One gene, two genes; Red genes, blue genes
Your faithful bloggers here at Biopolitical Times are not the only ones with an eye towards the intersection of biotechnology and politics. The cover of a recent issue of New Scientist caught my eye, featuring a crowd of individuals colored red or blue (representing American Republicans and Democrats) with the large caption, "Two tribes: Are your genes left-wing or right-wing?" This conveniently captures almost all that is wrong with media coverage of genetic discoveries. It implies that that genes code, directly and in one of only two ways, for variations in modern social behaviors.
The article itself, though, is more balanced. It offers a summary of research indicating that political preferences may have a significant genetic component. The underlying thinking is that genetic differences can influence general behavioral characteristics such as openness to new experiences, conscientiousness, and extroversion, which in turn impact political orientation and engagement. While there is some evidence of such a relationship, investigation into behavioral genetics contain fundamental shortcomings. The article brought up some:
But some studies linking biology to political attitudes need to be taken with a pinch of salt. One recent brain-scan study, published in The New York Times as an opinion piece, was pilloried in the press for being marketing, not science. The study was criticised in part because the researchers involved had links to FKF Applied Research, a firm which employs brain scanning in its market research work. And there is no shortage of critics who question the whole idea of linking politics with biology. Personality studies in particular have been singled out as sloppy science, in part because qualitative traits like openness cannot be measured in the way that height or eye colour can. To gauge personality, psychologists generate a series of questions designed to measure the trait of interest. Asking a subject whether they "jump into things without thinking" is one way to measure openness. But some of the questions on the tests assess issues that are political in nature, such as a subject's views about foreigners. If this is the case, "the correlation is completely circular", says Evan Charney, a political scientist at Duke University in Durham, North Carolina.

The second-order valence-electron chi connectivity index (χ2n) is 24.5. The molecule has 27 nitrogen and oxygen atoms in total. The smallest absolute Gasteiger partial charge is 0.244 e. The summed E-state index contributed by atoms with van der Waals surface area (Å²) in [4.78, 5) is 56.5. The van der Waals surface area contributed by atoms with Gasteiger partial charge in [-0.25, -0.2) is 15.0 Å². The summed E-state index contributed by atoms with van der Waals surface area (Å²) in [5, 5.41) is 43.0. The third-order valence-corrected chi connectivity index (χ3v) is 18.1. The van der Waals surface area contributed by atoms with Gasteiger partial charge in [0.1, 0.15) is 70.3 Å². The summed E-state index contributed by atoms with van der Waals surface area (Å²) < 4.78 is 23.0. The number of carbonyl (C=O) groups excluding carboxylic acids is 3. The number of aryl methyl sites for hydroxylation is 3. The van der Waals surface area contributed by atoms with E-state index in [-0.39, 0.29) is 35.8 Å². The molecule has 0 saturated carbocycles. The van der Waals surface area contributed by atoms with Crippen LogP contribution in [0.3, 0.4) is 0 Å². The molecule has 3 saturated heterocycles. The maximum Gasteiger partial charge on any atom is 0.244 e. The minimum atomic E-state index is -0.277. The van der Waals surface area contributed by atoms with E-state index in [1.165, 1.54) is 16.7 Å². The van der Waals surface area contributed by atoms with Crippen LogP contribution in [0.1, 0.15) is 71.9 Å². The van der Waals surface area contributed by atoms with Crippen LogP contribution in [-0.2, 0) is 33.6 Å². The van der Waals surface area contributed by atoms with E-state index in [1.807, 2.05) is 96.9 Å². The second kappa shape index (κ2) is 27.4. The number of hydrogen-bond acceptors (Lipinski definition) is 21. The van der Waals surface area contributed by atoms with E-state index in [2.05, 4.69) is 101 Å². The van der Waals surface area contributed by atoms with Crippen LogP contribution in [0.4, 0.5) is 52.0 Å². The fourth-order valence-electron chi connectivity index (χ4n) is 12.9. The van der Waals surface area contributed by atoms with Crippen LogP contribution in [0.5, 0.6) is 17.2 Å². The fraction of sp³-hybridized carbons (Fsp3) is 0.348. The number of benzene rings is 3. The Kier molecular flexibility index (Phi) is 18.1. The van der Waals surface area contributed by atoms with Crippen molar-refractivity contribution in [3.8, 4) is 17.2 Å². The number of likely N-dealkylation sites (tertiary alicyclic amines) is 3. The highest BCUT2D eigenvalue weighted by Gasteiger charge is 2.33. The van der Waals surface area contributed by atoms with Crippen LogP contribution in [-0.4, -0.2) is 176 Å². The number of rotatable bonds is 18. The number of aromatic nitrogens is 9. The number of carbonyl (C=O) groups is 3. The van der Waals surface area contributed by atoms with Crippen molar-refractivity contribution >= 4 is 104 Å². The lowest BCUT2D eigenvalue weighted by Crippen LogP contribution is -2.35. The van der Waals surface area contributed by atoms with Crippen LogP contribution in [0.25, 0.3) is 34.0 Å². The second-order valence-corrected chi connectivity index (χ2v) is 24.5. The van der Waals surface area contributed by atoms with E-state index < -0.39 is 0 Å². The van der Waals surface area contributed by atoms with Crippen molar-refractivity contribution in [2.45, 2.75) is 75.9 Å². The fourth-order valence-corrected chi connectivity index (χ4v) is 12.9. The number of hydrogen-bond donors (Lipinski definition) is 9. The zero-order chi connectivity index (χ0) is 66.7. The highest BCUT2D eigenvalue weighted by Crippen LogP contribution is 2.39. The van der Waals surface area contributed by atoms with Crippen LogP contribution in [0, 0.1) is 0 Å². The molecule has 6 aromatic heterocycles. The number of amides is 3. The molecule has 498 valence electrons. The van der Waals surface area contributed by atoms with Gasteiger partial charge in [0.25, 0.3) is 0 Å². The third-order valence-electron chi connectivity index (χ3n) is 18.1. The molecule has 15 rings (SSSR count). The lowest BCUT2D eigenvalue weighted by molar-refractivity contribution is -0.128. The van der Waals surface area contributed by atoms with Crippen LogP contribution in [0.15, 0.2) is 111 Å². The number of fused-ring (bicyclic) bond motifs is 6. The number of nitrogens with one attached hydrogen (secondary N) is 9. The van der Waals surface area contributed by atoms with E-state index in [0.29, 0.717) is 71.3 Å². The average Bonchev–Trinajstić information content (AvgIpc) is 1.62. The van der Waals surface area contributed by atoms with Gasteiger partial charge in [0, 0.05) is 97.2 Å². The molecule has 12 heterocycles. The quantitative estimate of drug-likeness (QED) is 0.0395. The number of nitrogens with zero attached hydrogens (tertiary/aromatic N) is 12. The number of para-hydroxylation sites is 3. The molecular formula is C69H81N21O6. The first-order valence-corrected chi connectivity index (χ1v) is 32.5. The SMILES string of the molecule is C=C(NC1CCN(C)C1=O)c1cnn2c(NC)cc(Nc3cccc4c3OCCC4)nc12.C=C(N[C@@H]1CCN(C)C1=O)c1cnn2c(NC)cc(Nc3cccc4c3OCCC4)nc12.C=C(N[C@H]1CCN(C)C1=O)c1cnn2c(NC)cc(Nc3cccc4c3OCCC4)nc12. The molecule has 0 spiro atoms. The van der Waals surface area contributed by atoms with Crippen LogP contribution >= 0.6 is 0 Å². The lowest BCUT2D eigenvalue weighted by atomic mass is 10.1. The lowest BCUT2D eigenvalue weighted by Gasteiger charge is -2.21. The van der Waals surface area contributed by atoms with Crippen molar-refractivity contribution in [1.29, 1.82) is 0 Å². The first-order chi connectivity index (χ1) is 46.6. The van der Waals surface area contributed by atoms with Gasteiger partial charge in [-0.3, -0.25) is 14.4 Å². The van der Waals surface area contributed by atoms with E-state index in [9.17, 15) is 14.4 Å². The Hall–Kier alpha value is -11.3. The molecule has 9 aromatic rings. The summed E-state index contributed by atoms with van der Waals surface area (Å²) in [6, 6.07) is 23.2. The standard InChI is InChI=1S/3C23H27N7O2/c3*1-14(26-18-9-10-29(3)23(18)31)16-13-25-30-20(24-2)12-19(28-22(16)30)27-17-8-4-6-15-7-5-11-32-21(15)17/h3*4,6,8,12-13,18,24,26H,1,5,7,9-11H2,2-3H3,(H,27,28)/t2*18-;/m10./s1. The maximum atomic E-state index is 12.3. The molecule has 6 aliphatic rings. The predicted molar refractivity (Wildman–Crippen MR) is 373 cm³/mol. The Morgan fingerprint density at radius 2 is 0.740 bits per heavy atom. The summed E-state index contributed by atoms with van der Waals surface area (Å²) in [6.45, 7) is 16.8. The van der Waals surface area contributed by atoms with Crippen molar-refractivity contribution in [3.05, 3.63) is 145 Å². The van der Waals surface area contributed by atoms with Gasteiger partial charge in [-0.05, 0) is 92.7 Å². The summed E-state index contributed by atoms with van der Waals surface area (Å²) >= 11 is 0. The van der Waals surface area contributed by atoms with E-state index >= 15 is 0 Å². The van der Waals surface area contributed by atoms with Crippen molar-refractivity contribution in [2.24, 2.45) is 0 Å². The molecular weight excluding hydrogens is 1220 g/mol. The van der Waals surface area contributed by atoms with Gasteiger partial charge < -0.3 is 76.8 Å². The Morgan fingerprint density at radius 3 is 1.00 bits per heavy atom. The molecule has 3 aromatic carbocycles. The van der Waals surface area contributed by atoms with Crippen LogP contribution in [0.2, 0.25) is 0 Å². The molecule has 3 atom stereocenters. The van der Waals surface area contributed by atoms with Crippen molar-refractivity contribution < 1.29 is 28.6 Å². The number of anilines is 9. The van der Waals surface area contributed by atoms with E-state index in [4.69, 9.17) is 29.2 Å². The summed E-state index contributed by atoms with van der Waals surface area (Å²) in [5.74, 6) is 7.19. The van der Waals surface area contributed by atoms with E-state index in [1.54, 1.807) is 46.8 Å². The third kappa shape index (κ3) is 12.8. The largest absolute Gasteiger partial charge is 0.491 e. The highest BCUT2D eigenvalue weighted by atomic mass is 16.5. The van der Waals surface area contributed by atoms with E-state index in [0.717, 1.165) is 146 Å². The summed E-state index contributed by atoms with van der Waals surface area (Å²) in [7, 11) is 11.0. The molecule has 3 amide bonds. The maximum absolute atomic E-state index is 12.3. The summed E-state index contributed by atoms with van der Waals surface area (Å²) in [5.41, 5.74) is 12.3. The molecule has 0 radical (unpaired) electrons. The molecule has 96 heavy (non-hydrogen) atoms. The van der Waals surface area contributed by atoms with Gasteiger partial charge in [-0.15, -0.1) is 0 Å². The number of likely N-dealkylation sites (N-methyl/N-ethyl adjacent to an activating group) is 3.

Even with these caveats, such research has disturbing social implications - and the New Scientist article only makes this potential worse. My greatest concerns is that accepting that genes determine political orientation could cause deepening political apathy. The article opens and closes with this:
The race to become the most powerful politician on earth is well under way, and the US is gripped by election fever. In newsrooms and bars across the land, liberals and conservatives are slugging it out, trying to convince each other that their way of thinking is right. They may be wasting their breath....
So the guy at the bar may never agree with you, but perhaps realising that can be liberating. "We spend a lot of energy getting upset with the other side," says [Rice University political scientist John] Alford. We often think our opponents are misinformed or stubborn. Accepting that people are born with some of their views changes that, Alford points out. Come to terms with these differences, and you can spend the energy now wasted on persuasion on figuring out ways of accommodating both points of view.
Heck, why bother voting when you could just have your cheek swabbed?
The fact is, some contrasting points of view can't be "accommodated" or reconciled. Society works through some of these differences through politics. It's not always pretty, but it is necessary to a functioning democracy. And while some individual tendencies may have genetic components, history unambiguously indicates that ideas which are more persuasive and backed by better organizing become not only policy, but also widespread social norms - at least until the next ones supersede them.
Previously on Biopolitical Times: